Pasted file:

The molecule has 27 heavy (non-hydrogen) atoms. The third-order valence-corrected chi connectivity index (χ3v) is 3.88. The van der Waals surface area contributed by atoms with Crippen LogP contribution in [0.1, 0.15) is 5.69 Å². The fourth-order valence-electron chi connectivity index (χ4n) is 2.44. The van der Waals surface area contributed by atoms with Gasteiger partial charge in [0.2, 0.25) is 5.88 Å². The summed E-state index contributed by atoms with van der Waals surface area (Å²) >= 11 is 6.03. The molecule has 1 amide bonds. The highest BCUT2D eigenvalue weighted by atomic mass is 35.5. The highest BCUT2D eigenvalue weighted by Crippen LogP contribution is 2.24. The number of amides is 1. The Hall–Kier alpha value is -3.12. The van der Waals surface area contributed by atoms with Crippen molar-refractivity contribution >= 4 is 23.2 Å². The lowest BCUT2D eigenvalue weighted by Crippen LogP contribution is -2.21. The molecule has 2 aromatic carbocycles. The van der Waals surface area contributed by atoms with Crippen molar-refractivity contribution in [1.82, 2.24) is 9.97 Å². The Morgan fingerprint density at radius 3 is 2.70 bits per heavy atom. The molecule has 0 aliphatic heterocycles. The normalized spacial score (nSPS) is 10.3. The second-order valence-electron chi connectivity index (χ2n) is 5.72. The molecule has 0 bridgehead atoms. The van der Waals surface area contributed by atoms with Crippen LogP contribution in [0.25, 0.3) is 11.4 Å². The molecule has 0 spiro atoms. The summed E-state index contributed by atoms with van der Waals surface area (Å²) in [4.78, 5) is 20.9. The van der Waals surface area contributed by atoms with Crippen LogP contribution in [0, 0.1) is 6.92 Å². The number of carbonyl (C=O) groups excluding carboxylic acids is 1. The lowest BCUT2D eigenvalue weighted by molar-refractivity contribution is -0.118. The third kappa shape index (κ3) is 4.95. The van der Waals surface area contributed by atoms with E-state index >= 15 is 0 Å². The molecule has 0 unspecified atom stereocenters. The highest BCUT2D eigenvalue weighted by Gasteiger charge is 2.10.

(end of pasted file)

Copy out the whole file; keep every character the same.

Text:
The molecule has 27 heavy (non-hydrogen) atoms. The third-order valence-corrected chi connectivity index (χ3v) is 3.88. The van der Waals surface area contributed by atoms with Crippen LogP contribution in [0.1, 0.15) is 5.69 Å². The fourth-order valence-electron chi connectivity index (χ4n) is 2.44. The van der Waals surface area contributed by atoms with Gasteiger partial charge in [0.2, 0.25) is 5.88 Å². The summed E-state index contributed by atoms with van der Waals surface area (Å²) >= 11 is 6.03. The molecule has 1 amide bonds. The highest BCUT2D eigenvalue weighted by atomic mass is 35.5. The highest BCUT2D eigenvalue weighted by Crippen LogP contribution is 2.24. The number of amides is 1. The Hall–Kier alpha value is -3.12. The van der Waals surface area contributed by atoms with Crippen molar-refractivity contribution >= 4 is 23.2 Å². The lowest BCUT2D eigenvalue weighted by Crippen LogP contribution is -2.21. The molecule has 2 aromatic carbocycles. The van der Waals surface area contributed by atoms with Crippen molar-refractivity contribution in [1.82, 2.24) is 9.97 Å². The Morgan fingerprint density at radius 3 is 2.70 bits per heavy atom. The molecule has 0 aliphatic heterocycles. The normalized spacial score (nSPS) is 10.3. The second-order valence-electron chi connectivity index (χ2n) is 5.72. The molecule has 0 bridgehead atoms. The van der Waals surface area contributed by atoms with Crippen LogP contribution in [0.25, 0.3) is 11.4 Å². The molecule has 0 spiro atoms. The summed E-state index contributed by atoms with van der Waals surface area (Å²) in [4.78, 5) is 20.9. The van der Waals surface area contributed by atoms with Crippen LogP contribution in [0, 0.1) is 6.92 Å². The number of carbonyl (C=O) groups excluding carboxylic acids is 1. The lowest BCUT2D eigenvalue weighted by molar-refractivity contribution is -0.118. The third kappa shape index (κ3) is 4.95. The van der Waals surface area contributed by atoms with E-state index >= 15 is 0 Å². The molecule has 0 unspecified atom stereocenters. The highest BCUT2D eigenvalue weighted by Gasteiger charge is 2.10.